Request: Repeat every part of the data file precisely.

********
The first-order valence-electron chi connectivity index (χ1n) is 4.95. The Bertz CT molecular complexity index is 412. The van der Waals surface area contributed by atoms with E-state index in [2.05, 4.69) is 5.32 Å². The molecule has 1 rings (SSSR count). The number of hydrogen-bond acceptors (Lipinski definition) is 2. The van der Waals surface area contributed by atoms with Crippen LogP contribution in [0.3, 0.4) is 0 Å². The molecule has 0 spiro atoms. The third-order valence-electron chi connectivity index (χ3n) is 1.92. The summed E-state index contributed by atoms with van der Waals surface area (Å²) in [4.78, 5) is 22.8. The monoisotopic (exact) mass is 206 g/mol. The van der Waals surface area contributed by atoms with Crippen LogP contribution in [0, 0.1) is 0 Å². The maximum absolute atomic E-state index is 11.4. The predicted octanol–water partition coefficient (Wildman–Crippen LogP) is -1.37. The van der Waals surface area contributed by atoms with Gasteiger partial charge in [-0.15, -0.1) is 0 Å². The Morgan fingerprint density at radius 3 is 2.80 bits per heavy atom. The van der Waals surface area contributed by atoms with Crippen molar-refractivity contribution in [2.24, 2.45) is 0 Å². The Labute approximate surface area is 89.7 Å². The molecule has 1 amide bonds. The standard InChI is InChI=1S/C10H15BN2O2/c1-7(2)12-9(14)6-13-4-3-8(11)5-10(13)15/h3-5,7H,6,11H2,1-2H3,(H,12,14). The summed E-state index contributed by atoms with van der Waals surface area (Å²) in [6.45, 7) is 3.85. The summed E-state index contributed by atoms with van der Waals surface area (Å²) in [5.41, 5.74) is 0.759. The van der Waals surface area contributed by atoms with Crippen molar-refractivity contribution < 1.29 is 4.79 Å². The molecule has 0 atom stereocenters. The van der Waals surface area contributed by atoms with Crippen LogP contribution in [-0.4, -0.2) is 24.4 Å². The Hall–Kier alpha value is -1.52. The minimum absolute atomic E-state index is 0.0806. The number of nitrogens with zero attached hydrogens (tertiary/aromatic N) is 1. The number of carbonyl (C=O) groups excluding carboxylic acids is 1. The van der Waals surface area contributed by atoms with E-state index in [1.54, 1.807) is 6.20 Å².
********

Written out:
The first-order valence-electron chi connectivity index (χ1n) is 4.95. The Bertz CT molecular complexity index is 412. The van der Waals surface area contributed by atoms with E-state index in [2.05, 4.69) is 5.32 Å². The molecule has 1 rings (SSSR count). The number of hydrogen-bond acceptors (Lipinski definition) is 2. The van der Waals surface area contributed by atoms with Crippen LogP contribution in [0.3, 0.4) is 0 Å². The molecule has 0 spiro atoms. The third-order valence-electron chi connectivity index (χ3n) is 1.92. The summed E-state index contributed by atoms with van der Waals surface area (Å²) in [4.78, 5) is 22.8. The monoisotopic (exact) mass is 206 g/mol. The van der Waals surface area contributed by atoms with Crippen LogP contribution in [0, 0.1) is 0 Å². The maximum absolute atomic E-state index is 11.4. The predicted octanol–water partition coefficient (Wildman–Crippen LogP) is -1.37. The van der Waals surface area contributed by atoms with Gasteiger partial charge in [-0.15, -0.1) is 0 Å². The Morgan fingerprint density at radius 3 is 2.80 bits per heavy atom. The van der Waals surface area contributed by atoms with Crippen molar-refractivity contribution in [2.24, 2.45) is 0 Å². The Labute approximate surface area is 89.7 Å². The molecule has 1 amide bonds. The standard InChI is InChI=1S/C10H15BN2O2/c1-7(2)12-9(14)6-13-4-3-8(11)5-10(13)15/h3-5,7H,6,11H2,1-2H3,(H,12,14). The summed E-state index contributed by atoms with van der Waals surface area (Å²) in [6.45, 7) is 3.85. The summed E-state index contributed by atoms with van der Waals surface area (Å²) in [5.41, 5.74) is 0.759. The van der Waals surface area contributed by atoms with Crippen molar-refractivity contribution < 1.29 is 4.79 Å². The molecule has 0 atom stereocenters. The van der Waals surface area contributed by atoms with Crippen LogP contribution in [-0.4, -0.2) is 24.4 Å². The Hall–Kier alpha value is -1.52. The minimum absolute atomic E-state index is 0.0806. The number of nitrogens with zero attached hydrogens (tertiary/aromatic N) is 1. The number of carbonyl (C=O) groups excluding carboxylic acids is 1. The van der Waals surface area contributed by atoms with E-state index in [1.54, 1.807) is 6.20 Å².